United States Has 50 Million Unemployed—For How Long?
The guesstimate of unemployment in America made by AFL-CIO President Richard Trumka May 8—“It could be 50 million”—was confirmed as true by the Labor Department’s monthly employment report from April, released that day. Many of these Americans will remain out of work for a long time unless Federal credit is directed to allow real demand for what’s needed to save human life in a worldwide crisis to replace lost demand for cars, nights out and hotel stays.
The global total of workers now experiencing or immediately threatened with unemployment is an incredible 1.6 billion, according to a report issued April 29 by the International Labor Organization. Pandemic disease and death; famine in countries now plagued by locusts and/or cut off by broken agricultural supply chains; and unemployment on a scale never seen. The global crisis is so dire that only a directed mobilization of physical economic and scientific capacities, stretched and directed to their utmost, makes any human sense. Only a collaborative combination of the most advanced scientific and technological powers—United States, China, Russia, India, with others such as Japan and Germany—has any hope of being able to create the new credit necessary, and direct that credit productively. The creation of a new world health and hospital system tops the bill.
In the United States, the early lightning-speed Federal Reserve intervention to save securities markets and large financial firms has made no difference economically. The following “relief” trillions have likewise not stopped physical economic rolling shutdown. Now, debate over cancelling payroll tax is downright foolish. Because the 50 million actual U.S. unemployed and underemployed include 4-5 million goods-producing workers who were fully employed two months ago, mobilization of new human productivity here is critically important, and must start immediately.
The Labor Department’s May report showed that as of surveys of employers and households completed by April 16, there were 36.2 million real unemployed including the recently discouraged job-seekers and those forced into part-time work—an unemployment rate of 22.4%. In the three weeks following those surveys, to May 6, some 11.5 million additional Americans filed first-time claims for unemployment insurance benefits, raising real unemployment to 47-48 million. And beyond that, the number of Americans who ceased looking for work more than one year ago—and are thus no longer counted in the labor force—rose from 3.6 million to 5 million during the month through April 13. Real unemployment/underemployment as of early May was 50 million, an unprecedented 30% of the labor force. The ratio of employed (including part-time employed) to the total American population dropped to 51%, fully 10% lower than a year earlier and the lowest ever seen.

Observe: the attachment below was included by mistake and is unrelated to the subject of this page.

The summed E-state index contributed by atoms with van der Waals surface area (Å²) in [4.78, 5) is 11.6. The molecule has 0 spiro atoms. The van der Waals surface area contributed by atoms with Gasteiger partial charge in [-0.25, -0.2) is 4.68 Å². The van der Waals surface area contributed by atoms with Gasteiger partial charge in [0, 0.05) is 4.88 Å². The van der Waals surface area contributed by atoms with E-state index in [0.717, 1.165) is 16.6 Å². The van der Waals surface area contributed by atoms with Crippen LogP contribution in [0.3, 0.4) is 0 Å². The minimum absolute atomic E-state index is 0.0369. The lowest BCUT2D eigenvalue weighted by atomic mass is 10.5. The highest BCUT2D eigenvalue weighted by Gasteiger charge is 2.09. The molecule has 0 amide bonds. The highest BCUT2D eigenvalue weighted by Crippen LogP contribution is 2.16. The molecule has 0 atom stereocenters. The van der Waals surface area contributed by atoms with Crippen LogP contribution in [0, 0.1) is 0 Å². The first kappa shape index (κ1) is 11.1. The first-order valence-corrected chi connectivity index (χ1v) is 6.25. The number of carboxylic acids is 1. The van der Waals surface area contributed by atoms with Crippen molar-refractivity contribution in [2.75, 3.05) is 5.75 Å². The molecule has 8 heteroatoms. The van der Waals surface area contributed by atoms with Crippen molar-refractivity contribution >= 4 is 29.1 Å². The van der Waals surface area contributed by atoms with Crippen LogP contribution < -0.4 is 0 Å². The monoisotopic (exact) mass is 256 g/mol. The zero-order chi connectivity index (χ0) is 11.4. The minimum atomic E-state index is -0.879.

The Department’s Bureau of Labor Statistics reported that construction and mining decreased by 1,025,000 jobs in a month and manufacturing decreased by 1,330,000 jobs as shown in those three-week-old surveys. A lot of those jobs—as well as others like them which went to part-time—are or were in the oil-drilling sector, auto and auto parts and systems production, and commercial and residential construction. Any assumption that this employment is now going to “spring back” is belied by the huge plunges which have occurred in demand for oil, for new and used motor vehicles, and for home permits and mortgages as well as commercial space.
Without the physical-economic mobilization to save lives worldwide which the Schiller Institute is presenting—such as in the call “LaRouche’s ‘Apollo Mission’ To Defeat the Global Pandemic: Build a World Health System Now!”—large numbers of these layoffs will become permanent. The young generation now entering the labor force can then look forward to even lower average income over their working lives, than their parents’ and grandparents’ falling-wage generations. And millions of households had been shown in surveys before the pandemic, not to have even “$400 saved to meet an emergency” which has come.
Consider: At that survey ending point April 16, when compared to their employment peaks within the last five years alone:
• 20,000 scientists were unemployed, only about 3% of the total. But that total is only 0.5% of the labor force, compared to 1.5% in 1960. A real productivity revolution requires 3-5% of the labor force in scientific R&D, as during World War II.
• About 2,750,000 goods-producing workers were unemployed, or 13% of the total. But that total, including agricultural workers, is just 15% of the labor force, whereas it was 35% in 1960. And the unemployment of goods-producing workers now, as of May 8, is likely about 4 million (18%). This would include 350,000 oil drilling workers and miners; 2 million manufacturing workers; 1.3 million construction workers including 140,000 unemployed civil and construction engineers; 200,000 transit and ground transport workers; 135,000 truck drivers; 10,000 utility workers.
Incredibly, at least 500,000 doctors, nurses, and other health workers are unemployed; and 500,000 educators and teachers.
A mobilization like that for World War II, but this time to save lives and improve them, is the only human path.